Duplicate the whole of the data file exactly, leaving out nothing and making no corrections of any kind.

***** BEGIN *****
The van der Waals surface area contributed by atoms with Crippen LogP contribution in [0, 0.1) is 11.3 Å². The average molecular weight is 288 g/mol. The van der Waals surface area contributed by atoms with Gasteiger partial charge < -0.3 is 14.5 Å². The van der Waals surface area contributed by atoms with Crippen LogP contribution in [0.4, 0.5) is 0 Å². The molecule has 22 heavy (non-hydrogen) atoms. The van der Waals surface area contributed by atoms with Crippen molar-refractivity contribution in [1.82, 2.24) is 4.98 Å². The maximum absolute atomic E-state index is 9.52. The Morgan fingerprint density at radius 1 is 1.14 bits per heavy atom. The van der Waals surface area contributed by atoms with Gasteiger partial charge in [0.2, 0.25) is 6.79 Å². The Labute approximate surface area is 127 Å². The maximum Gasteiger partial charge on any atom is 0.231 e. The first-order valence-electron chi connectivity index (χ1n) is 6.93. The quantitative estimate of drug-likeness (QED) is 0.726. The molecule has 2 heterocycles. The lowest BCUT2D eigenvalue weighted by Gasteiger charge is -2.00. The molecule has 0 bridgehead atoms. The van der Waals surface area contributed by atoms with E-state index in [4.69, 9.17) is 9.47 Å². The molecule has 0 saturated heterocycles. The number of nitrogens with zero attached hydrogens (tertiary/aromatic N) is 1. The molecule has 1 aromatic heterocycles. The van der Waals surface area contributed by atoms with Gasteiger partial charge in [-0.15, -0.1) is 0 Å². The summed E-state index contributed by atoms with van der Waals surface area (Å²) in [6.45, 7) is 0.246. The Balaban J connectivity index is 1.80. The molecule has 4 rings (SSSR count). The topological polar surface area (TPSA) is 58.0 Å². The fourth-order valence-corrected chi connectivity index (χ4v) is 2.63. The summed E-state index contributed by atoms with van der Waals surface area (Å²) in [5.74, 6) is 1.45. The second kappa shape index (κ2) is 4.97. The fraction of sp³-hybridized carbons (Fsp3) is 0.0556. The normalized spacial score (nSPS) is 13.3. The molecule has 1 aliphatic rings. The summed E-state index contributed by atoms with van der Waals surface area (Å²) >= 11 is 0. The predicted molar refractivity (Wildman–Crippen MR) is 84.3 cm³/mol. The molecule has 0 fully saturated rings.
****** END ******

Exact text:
The van der Waals surface area contributed by atoms with Crippen LogP contribution in [0, 0.1) is 11.3 Å². The average molecular weight is 288 g/mol. The van der Waals surface area contributed by atoms with Gasteiger partial charge < -0.3 is 14.5 Å². The van der Waals surface area contributed by atoms with Crippen LogP contribution in [0.4, 0.5) is 0 Å². The molecule has 22 heavy (non-hydrogen) atoms. The van der Waals surface area contributed by atoms with Crippen molar-refractivity contribution in [1.82, 2.24) is 4.98 Å². The maximum absolute atomic E-state index is 9.52. The Morgan fingerprint density at radius 1 is 1.14 bits per heavy atom. The van der Waals surface area contributed by atoms with Gasteiger partial charge in [0.2, 0.25) is 6.79 Å². The Labute approximate surface area is 127 Å². The maximum Gasteiger partial charge on any atom is 0.231 e. The first-order valence-electron chi connectivity index (χ1n) is 6.93. The quantitative estimate of drug-likeness (QED) is 0.726. The molecule has 2 heterocycles. The lowest BCUT2D eigenvalue weighted by Gasteiger charge is -2.00. The molecule has 0 bridgehead atoms. The van der Waals surface area contributed by atoms with E-state index in [4.69, 9.17) is 9.47 Å². The molecule has 0 saturated heterocycles. The number of nitrogens with zero attached hydrogens (tertiary/aromatic N) is 1. The molecule has 1 aromatic heterocycles. The van der Waals surface area contributed by atoms with Gasteiger partial charge in [-0.15, -0.1) is 0 Å². The summed E-state index contributed by atoms with van der Waals surface area (Å²) in [6.45, 7) is 0.246. The Balaban J connectivity index is 1.80. The molecule has 4 rings (SSSR count). The topological polar surface area (TPSA) is 58.0 Å². The fourth-order valence-corrected chi connectivity index (χ4v) is 2.63. The summed E-state index contributed by atoms with van der Waals surface area (Å²) in [5.74, 6) is 1.45. The second kappa shape index (κ2) is 4.97. The fraction of sp³-hybridized carbons (Fsp3) is 0.0556. The normalized spacial score (nSPS) is 13.3. The molecule has 1 aliphatic rings. The summed E-state index contributed by atoms with van der Waals surface area (Å²) >= 11 is 0. The predicted molar refractivity (Wildman–Crippen MR) is 84.3 cm³/mol. The molecule has 0 fully saturated rings.